Petro was a divisive Mayor – during his time, reactionary elements within the city were organizing a petition campaign to re-call him from office. Petro is also a former member of the M-19 guerrilla movement.

However, others see him as a progressive force in the capital city. He helped support LGBT rights, set up an office for attention/service to displaced people and victims of the armed conflict, introduced a gun ban leading to Bogota having one of the lowest murder rates in Latin America (comparable to that of Chicago in the states), and made the deprivatization of the garbage services his flagship battle against the city’s economic elite. Petro, originally a member of the Left-wing Polo Democratico, distanced himself from the party after a corruption scandal with Mayor Sammy Moreno Rojas (who is a member of the Polo).

In the debate around Petro’s destitution, the idea (with some reason) has come up that Ordóñez’s destitution of Petro is a plot to oust the left from the Mayor’s office, and to open the job up for Francisco (Pacho) Santos, former Vice-President of Alvaro Uribe.

Petro’s destiution has been received by many Colombians as yet another sign that either by legal means or violence, some reactionary elements within Colombia’s traditional political classes (or within Uribismo/followers of Uribe) will continue to repress any attempts by the Left or seemingly progressive elements to take power in Colombia. This old story of Colombia’s exclusionary, repressive, generally undemocratic and conservative political system sends a very dangerous signal to the FARC: One of the premises of the peace negotiations is a political opening in which the Left (or at least, whatever the FARC thinks they represent) will be given a “fair” shot in the ballot box/the peace talks are predicated on a supposed political transformation (in theory) which would end what the guerrillas see as a need for ‘armed political struggle’. Petro’s destitution throws all of that in the air.

At best, since his destitution in mid-December, and all throughout the holidays, social movements and everyday bogotanos have been filling the Bolivar Plaza (Bogota’s equivalent to Hyde Park where the Supreme Court and Congress are), and he is again calling for a peaceful and popular revolution/uprising/movement against the IG’s decision (although it’s coming to light today that there is no legal recourse for the destituted Mayor). For only tepid supporters, what seems like an attack by the IG Ordóñez on the popular vote of Bogotanos/Bogotan democracy has martyred Petro as a symbol of the reactionary attempts to block democracy in Colombia.

Below is Petro’s op-ed in the New York Times appealing to democracy.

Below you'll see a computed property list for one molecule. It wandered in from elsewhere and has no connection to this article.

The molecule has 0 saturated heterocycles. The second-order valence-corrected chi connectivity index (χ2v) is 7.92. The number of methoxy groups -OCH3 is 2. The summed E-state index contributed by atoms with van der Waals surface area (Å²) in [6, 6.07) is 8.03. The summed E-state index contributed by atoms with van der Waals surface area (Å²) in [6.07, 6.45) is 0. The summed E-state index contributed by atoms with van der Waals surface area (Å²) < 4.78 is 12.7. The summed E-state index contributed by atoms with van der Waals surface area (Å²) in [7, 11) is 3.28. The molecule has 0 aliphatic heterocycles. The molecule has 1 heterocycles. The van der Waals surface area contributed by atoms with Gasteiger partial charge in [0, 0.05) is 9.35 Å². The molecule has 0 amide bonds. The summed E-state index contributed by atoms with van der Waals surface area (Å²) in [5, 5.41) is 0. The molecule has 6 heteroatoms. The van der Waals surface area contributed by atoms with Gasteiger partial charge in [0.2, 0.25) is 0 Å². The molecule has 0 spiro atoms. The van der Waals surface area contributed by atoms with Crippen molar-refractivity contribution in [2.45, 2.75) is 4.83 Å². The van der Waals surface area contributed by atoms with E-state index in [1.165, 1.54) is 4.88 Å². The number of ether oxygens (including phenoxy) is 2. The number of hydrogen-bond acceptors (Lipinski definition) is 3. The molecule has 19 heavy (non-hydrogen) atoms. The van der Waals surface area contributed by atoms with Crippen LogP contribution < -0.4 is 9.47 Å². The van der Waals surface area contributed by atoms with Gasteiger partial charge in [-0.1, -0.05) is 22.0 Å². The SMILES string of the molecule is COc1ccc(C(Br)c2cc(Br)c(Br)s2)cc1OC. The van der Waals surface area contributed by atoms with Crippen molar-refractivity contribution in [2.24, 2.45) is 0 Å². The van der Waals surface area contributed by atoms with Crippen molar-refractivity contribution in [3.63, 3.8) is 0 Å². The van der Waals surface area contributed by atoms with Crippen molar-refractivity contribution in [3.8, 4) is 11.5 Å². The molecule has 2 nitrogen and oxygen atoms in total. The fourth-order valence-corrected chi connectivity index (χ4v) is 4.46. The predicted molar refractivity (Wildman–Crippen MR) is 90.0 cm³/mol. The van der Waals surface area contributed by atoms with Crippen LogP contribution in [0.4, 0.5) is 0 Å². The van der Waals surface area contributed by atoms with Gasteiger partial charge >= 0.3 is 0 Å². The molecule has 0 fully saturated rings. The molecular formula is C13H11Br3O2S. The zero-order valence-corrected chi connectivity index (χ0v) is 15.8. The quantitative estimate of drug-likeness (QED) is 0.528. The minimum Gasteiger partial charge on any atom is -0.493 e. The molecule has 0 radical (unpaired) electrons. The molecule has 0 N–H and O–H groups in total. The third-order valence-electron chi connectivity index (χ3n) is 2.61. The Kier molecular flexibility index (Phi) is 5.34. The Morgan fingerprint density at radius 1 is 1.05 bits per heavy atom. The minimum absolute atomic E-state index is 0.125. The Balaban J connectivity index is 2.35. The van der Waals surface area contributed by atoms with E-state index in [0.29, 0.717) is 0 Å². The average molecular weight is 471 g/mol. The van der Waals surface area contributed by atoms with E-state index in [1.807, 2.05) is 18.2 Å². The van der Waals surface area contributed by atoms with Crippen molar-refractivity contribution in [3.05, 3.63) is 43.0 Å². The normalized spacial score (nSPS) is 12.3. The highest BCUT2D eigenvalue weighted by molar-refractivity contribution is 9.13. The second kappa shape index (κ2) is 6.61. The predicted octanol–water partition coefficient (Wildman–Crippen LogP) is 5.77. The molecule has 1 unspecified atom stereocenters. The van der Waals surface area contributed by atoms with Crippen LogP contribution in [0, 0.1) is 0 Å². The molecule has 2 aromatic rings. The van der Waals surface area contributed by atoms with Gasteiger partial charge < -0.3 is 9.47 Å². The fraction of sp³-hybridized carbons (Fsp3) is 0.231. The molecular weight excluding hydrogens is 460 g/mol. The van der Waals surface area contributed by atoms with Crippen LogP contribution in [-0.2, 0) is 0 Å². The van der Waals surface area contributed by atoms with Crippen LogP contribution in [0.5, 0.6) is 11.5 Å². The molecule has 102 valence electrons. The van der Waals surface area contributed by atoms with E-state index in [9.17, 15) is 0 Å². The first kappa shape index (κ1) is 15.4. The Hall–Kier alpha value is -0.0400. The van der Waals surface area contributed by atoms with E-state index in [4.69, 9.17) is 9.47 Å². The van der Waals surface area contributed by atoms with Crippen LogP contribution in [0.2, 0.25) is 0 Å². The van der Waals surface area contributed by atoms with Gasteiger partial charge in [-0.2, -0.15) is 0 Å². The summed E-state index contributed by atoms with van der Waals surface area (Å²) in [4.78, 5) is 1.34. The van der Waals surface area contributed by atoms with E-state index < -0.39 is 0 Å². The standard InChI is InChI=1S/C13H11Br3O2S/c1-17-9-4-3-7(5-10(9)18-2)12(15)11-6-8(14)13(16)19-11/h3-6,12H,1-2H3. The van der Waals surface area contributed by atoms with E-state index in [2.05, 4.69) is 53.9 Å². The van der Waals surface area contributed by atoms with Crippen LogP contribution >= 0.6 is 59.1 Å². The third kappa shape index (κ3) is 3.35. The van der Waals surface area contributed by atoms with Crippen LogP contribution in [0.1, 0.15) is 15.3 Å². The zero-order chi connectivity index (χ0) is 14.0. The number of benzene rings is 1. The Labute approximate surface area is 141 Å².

Here is also an instructive (Spanish-language) piece by Daniel Coronell on Diego Bravo, a civil servant in the middle of the controversy (according to Coronell, Petro voted Ordonez’s re-election to do a political favour for Bravo).

Gerson Martínez, a rapper, graffiti artist, social activist and Petro supporter was murdered last week in what some are calling a politically-motivated killing (Martínez’s body was found with a flag of “Bogota Humana”, Petro’s city slogan/branding material).

‘Don’t Trash Colombia’s Democracy

By GUSTAVO PETRO URREGO
Published: December 26, 2013

BOGOTÁ, Colombia — On Dec. 9, I was giving a talk at City Hall on the need to fight corruption when, suddenly, my cellphone alerted me to this message: Colombia’s inspector general had decided to remove me from my job as mayor of the nation’s capital and to bar me from holding office for 15 years.

My alleged sin: bungling a project to bring trash collection — run by an oligopoly of private contractors — under direct city management.

Startled, I told the audience what I had just learned. They were irate; the country’s minister of justice and a United Nations representative in Colombia, seated at the head table with me, both hugged me in a show of solidarity. Tens of thousands of Colombians have rallied in the Plaza de Bolívar, in the heart of the capital, in my support. More protests are planned.

For now, I am the mayor. I am challenging the inspector general’s decision, which I consider arbitrary and politically motivated. (In an interview on Sunday, the nation’s chief prosecutor urged President Juan Manuel Santos to postpone the decision.)

I was elected mayor of this city of eight million in 2011, after two terms in the Chamber of Representatives and one in the Senate. My administration has focused on helping the poor, readying the city for the effects of climate change and strengthening the public sphere.

My political career is not one I could have predicted. In the 1970s, I joined a leftist guerrilla organization, the April 19th Movement, or M-19, and was imprisoned and tortured from 1985 to 1987 for my participation. But by 1990, our movement had laid down its arms and made peace with the government — even though our party’s presidential candidate was assassinated that year. Indeed, in 1991, we helped revise the Constitution to make it more democratic.